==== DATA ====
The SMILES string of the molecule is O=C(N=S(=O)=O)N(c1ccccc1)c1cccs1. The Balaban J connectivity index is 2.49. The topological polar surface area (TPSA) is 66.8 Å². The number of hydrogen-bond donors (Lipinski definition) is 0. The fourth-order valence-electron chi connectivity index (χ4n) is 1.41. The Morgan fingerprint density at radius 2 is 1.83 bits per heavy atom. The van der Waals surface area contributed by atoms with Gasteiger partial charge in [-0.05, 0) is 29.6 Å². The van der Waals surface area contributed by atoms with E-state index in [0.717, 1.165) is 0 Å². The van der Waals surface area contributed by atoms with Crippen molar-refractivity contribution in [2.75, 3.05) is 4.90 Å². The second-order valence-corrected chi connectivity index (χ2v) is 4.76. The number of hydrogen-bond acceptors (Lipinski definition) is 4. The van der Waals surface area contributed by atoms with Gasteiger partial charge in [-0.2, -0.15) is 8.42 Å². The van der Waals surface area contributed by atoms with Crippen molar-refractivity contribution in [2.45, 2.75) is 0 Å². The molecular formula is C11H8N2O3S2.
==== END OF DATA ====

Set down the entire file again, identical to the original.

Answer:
The SMILES string of the molecule is O=C(N=S(=O)=O)N(c1ccccc1)c1cccs1. The Balaban J connectivity index is 2.49. The topological polar surface area (TPSA) is 66.8 Å². The number of hydrogen-bond donors (Lipinski definition) is 0. The fourth-order valence-electron chi connectivity index (χ4n) is 1.41. The Morgan fingerprint density at radius 2 is 1.83 bits per heavy atom. The van der Waals surface area contributed by atoms with Gasteiger partial charge in [-0.05, 0) is 29.6 Å². The van der Waals surface area contributed by atoms with E-state index in [0.717, 1.165) is 0 Å². The van der Waals surface area contributed by atoms with Crippen molar-refractivity contribution in [2.75, 3.05) is 4.90 Å². The second-order valence-corrected chi connectivity index (χ2v) is 4.76. The number of hydrogen-bond acceptors (Lipinski definition) is 4. The van der Waals surface area contributed by atoms with Gasteiger partial charge in [-0.2, -0.15) is 8.42 Å². The van der Waals surface area contributed by atoms with Crippen molar-refractivity contribution in [2.45, 2.75) is 0 Å². The molecular formula is C11H8N2O3S2.